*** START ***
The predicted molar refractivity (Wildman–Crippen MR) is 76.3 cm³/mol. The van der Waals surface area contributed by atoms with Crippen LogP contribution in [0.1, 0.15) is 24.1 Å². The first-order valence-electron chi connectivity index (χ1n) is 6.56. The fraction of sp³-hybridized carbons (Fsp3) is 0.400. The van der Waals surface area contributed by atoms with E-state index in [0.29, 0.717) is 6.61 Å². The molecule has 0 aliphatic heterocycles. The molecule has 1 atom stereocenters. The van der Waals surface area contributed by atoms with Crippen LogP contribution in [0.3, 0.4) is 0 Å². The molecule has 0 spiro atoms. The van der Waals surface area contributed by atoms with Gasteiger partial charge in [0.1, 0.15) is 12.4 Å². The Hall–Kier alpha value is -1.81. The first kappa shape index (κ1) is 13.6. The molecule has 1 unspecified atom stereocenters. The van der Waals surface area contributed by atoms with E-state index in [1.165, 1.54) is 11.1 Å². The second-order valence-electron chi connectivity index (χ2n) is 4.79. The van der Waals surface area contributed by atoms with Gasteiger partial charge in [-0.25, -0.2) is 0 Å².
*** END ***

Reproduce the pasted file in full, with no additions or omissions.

The predicted molar refractivity (Wildman–Crippen MR) is 76.3 cm³/mol. The van der Waals surface area contributed by atoms with Crippen LogP contribution in [0.1, 0.15) is 24.1 Å². The first-order valence-electron chi connectivity index (χ1n) is 6.56. The fraction of sp³-hybridized carbons (Fsp3) is 0.400. The van der Waals surface area contributed by atoms with E-state index in [0.29, 0.717) is 6.61 Å². The molecule has 0 aliphatic heterocycles. The molecule has 1 atom stereocenters. The van der Waals surface area contributed by atoms with Crippen LogP contribution in [0.3, 0.4) is 0 Å². The molecule has 0 spiro atoms. The van der Waals surface area contributed by atoms with Gasteiger partial charge in [0.1, 0.15) is 12.4 Å². The Hall–Kier alpha value is -1.81. The first kappa shape index (κ1) is 13.6. The molecule has 1 unspecified atom stereocenters. The van der Waals surface area contributed by atoms with E-state index in [1.165, 1.54) is 11.1 Å². The second-order valence-electron chi connectivity index (χ2n) is 4.79. The van der Waals surface area contributed by atoms with Gasteiger partial charge in [-0.25, -0.2) is 0 Å².